Lords of the Fallen now has one of those masochistic enemy randomizer modes for action RPG fans looking for punishment

 Character in metallic armor with spikes walking away from burning village in Lords of the Fallen.
Character in metallic armor with spikes walking away from burning village in Lords of the Fallen.

Lords of the Fallen's final update, version 1.5, gives it what every good action RPG must have: a randomizer mode for the sickos who thrive in the chaos of unpredictable enemies and loot.

A list of new options to modify the normal structure of the game will now be available when you've completed it. You can randomize the loot dropped by enemies and the types of enemies that show up. Other options include pre-upgraded loot drops, weaker healing, more enemies, permadeath, and fewer (or zero) of the game's Dark Souls bonfire-like checkpoints, or "Vestiges".

In our Lords of the Fallen review, Harvey wasn't a fan of its brutal mid-to-late game enemy ambushes, which he said "occasionally feel downright cruel." In the roadmap of updates since its release last October, however, developer Hexworks has pruned the enemy count down and many players say the game is easier now.

The new modifiers might bring the game back to its original state, which I'm sure is great to hear for the kinds of people who regularly mod FromSoftware games to kick their ass. Speedrunner LilAggy randomized Elden Ring and immediately dropped into one of the final areas in the game at level 1. The Lords of the Fallen randomizers aren't that mean, but they're clearly made specifically for the people who love action RPGs a little too much.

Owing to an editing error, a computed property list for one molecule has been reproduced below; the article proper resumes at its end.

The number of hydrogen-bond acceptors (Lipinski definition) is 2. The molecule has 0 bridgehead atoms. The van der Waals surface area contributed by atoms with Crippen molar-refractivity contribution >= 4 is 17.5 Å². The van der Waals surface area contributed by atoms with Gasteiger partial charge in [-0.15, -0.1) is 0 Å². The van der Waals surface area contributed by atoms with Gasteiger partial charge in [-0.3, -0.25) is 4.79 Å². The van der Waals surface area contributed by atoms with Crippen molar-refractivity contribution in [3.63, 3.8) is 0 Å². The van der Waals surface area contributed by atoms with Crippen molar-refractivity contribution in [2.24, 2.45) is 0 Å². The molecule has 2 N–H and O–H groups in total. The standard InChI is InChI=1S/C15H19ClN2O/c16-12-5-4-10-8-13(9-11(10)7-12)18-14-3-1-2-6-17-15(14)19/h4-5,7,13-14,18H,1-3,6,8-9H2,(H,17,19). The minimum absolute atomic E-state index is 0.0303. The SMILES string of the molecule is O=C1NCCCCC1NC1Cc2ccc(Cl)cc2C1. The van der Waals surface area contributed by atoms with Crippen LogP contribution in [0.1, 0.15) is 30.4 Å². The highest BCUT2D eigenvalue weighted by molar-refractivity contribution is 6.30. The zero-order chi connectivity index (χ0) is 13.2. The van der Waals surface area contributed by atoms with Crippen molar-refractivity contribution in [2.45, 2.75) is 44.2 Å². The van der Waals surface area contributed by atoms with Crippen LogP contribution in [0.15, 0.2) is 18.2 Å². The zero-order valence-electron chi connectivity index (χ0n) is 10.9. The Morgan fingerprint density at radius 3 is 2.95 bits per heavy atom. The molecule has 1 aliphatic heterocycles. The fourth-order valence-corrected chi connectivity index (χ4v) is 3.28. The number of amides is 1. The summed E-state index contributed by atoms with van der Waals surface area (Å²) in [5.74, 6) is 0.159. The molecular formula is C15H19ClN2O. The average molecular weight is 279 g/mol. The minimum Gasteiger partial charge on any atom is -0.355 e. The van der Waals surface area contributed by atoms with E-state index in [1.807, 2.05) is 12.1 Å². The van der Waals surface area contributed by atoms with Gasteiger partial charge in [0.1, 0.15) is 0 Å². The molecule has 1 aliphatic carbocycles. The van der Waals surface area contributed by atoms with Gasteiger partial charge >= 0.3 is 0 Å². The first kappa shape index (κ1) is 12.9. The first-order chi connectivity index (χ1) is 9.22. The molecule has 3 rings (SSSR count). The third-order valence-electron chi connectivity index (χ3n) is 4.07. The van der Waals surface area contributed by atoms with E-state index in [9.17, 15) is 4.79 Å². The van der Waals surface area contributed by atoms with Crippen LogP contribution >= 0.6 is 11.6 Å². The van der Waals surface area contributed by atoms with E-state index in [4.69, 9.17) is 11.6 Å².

Alongside the modifiers, version 1.5 further tweaks the game's difficulty, adds new armor and weapon sets, new quests, and a bunch of new spells. It also has "significant performance, optimization, and stability improvements," that executive producer Saul Gasco promises will nearly eradicate the technical issues the developer has been fixing since its launch. He said creating the game's overlapping "Axiom" and "Umbral" worlds with Unreal Engine 5 had the team "navigating completely uncharted territory from a technical standpoint," and that is why the game had such a rough launch for many players.

The timing of the final update couldn't be better for anyone who needs to fill a soulslike void before Shadow of the Erdtree's June release. With the enemy placement in a better spot, Harvey's praise for the rest of the game—"It might be one of the best non-FromSoftware souls games we've gotten so far"—has me seriously considering if it's time to pick up that freaky lamp once again and give it another shot.

Lords of the Fallen's version 1.5 update is available now.